Perturbational imaging, such as EEG combined with TMS, can be used to assess drug-induced changes in brain state in real-time. This technique is currently being used to probe psychedelic-induced changes in cortico-thalamo-cortical dynamics in humans.

Neural Entropy model

The “entropic brain hypothesis” states that altered states of consciousness can be indexed through the information-theoretic measure of the entropy of key parameters of brain activity. This entropy increases with the intensity of the psychedelic experience and is also correlated with increased Shannon entropy. A mechanistic simulation model of the entropic effects of LSD suggests that 5-HT2A receptor activation leads to an increase in the overall entropy of the neural signals, but not uniform across brain regions.

The working hypothesis of psychedelic drug effects on cortico-striato-thalamo-cortical and cortico-cortical circuits of information flow is based on data obtained from studies with LSD and DOI in animals and humans. 5-HT2A receptors are found in the apical dendrites of layer 5 pyramidal neurons and on GABAergic interneurons in the cortex. LSD and DOI increase extracellular glutamate levels via activation of 5-HT2A receptors on deep layers 5 and 6 pyramidal neurons, as well as on Lp6 neurons projecting to L5p neurons. This increases glutamate release and promotes synaptic plasticity via AMPA and NMDA receptor-dependent mechanisms. L5P neurons affect both thalamic and cortical processing, and are thought to couple thalamo-cortical and cortico-cortical loops of information streams with each other. Psychedelics appear to affect this extended thalamo-cortical broadcasting system and thus consciousness as a whole.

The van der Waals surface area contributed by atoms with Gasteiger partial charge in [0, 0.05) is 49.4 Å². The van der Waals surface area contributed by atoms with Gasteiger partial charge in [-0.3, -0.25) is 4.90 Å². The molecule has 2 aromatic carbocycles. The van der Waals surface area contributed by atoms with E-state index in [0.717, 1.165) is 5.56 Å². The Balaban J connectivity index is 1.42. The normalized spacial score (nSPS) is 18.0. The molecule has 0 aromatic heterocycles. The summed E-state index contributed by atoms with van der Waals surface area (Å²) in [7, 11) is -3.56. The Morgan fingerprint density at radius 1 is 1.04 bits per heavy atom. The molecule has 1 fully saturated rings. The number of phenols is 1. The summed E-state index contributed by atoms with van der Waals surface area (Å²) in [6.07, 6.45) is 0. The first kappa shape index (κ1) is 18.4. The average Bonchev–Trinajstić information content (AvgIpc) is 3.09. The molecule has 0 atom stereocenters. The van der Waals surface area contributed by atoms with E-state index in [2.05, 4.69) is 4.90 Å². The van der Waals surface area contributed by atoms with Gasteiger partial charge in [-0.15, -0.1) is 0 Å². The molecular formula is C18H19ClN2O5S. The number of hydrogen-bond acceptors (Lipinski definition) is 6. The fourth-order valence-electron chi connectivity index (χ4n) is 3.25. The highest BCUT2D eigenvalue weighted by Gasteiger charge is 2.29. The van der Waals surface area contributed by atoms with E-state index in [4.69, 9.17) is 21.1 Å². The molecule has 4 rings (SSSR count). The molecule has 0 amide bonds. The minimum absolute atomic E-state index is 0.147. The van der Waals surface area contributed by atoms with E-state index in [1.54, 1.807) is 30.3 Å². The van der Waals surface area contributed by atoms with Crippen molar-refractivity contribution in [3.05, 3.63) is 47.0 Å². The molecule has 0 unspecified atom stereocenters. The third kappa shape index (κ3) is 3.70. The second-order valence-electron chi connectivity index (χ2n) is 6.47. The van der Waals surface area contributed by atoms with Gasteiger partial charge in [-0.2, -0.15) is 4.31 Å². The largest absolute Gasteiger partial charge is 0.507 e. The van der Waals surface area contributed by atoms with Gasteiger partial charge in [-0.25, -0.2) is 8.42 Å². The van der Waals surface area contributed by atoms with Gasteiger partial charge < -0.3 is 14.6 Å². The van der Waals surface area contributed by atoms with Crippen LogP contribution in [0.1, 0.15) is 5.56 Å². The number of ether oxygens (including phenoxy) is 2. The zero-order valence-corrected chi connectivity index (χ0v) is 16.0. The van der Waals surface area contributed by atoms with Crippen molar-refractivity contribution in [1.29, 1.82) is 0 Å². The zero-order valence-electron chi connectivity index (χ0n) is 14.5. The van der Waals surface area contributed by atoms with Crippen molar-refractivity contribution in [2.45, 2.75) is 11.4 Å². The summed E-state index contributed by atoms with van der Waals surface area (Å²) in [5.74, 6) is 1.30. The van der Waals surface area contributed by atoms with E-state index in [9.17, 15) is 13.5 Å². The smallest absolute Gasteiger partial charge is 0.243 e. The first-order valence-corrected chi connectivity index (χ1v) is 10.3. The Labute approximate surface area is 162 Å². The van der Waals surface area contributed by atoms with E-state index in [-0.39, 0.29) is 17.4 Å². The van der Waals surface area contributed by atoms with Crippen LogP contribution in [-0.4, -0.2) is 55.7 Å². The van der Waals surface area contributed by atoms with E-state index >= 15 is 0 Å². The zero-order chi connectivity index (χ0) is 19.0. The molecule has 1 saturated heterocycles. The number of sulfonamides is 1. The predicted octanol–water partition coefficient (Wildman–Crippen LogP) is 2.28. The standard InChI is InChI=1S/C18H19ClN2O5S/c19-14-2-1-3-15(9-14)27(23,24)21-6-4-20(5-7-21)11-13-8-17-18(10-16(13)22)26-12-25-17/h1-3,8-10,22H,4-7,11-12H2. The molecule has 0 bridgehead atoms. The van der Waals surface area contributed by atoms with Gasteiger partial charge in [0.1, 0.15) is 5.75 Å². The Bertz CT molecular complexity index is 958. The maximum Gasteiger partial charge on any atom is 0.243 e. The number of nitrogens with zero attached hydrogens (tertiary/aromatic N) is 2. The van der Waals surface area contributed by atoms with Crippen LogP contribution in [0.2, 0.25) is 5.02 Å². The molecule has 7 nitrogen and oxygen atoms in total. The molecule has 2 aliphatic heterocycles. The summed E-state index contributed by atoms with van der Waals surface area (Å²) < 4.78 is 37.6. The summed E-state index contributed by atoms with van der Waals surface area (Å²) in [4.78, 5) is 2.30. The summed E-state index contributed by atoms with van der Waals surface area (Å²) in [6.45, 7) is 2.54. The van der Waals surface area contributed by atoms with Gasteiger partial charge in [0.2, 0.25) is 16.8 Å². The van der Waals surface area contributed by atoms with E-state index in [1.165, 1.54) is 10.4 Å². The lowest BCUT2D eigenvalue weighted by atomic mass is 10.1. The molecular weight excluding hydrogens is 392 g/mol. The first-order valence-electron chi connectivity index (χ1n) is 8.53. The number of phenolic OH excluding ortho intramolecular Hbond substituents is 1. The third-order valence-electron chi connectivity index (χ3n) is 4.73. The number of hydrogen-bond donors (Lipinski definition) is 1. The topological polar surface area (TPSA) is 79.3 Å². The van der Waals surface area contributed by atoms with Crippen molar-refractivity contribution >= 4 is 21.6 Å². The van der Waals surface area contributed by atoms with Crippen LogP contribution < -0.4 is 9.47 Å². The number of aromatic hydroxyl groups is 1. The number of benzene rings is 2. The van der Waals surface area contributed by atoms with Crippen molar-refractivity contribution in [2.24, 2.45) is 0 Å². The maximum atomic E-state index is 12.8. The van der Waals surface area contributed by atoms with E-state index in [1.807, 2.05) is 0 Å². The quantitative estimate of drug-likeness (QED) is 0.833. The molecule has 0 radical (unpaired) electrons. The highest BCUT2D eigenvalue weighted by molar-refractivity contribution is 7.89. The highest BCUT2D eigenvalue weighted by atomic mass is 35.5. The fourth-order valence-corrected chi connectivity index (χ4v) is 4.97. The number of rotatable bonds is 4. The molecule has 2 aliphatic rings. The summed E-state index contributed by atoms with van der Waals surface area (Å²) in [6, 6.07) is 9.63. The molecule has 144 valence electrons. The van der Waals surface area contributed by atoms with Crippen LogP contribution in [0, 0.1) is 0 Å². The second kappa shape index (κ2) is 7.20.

LSD and psilocybin decrease the top-down information flow from the frontal cortex, leading to decreased bottom-up information flow and increased signal diversity. This may explain why psilocybin and DMT reduce the sensation of body touch and the experience of disembodiment.

Models of information processing and neuronal population coding are important tools for interpreting neurophysiological changes induced by psychedelic drugs. However, distinguishing correlation from causation remains a challenge for neuroscience in general. When borrowing terminology from other disciplines, it is important to anchor the terminology to signal properties and the experimental paradigm used. Spontaneous activity is the preferred terminology, and can be considered structured noise and therefore a measure of signal diversity.


Several neuroimaging studies have investigated the impact of psychedelics on brain network dynamics by measuring resting-state functional connectivity changes between and within intrinsic networks. They found that both drugs increased connectivity of brain regions in sensory and somatomotor networks and decreased connectivity of brain regions in associative networks. Two studies investigating the effects of LSD on GBC, although without using GSR, reported no overlapping results, except for increased functional thalamic connectivity. The decision to use or forgo GSR remains a point of contention. A recent whole-brain model, which incorporates the dynamical mean-field quantitative description of excitatory and inhibitory neuronal populations as well as the associated synaptic gain function, suggests that the effect of LSD on global brain connectivity can be best explained by the regional distribution and density of 5-HT2A receptors. Psychedelics alter the functional network connectivity between the DMN and other intrinsic networks, although no uniform pattern of changes has emerged so far.

Psilocybin, LSD, and DMT decrease functional connectivity within the default mode network (DMN), which is involved in self-other distinction, self-related cognition, and inward-versus outward-directed mentalizing. This decreased FC is correlated with the intensity of the acutely experienced self-dissolution (OB) and predicts positive changes in psychosocial functioning.

MEG/EEG studies reveal that psilocybin, LSD, and DMT reduce spontaneous oscillatory power of low-frequency signals in the DMN, parahippocampal regions, and parieto-occipital and posterior association cortices, and increase low and high gamma power in frontal, temporal, and parieto-occipital cortices. Gamma oscillations are thought to provide a neuronal mechanism for representation, storage, and retrieval of information, and may be involved in many cognitive processes, including autobiographical memory retrieval and awareness of one’s own internal state.

Neural Correlates of Altered Self- and Emotion-Processing in the Psychedelic States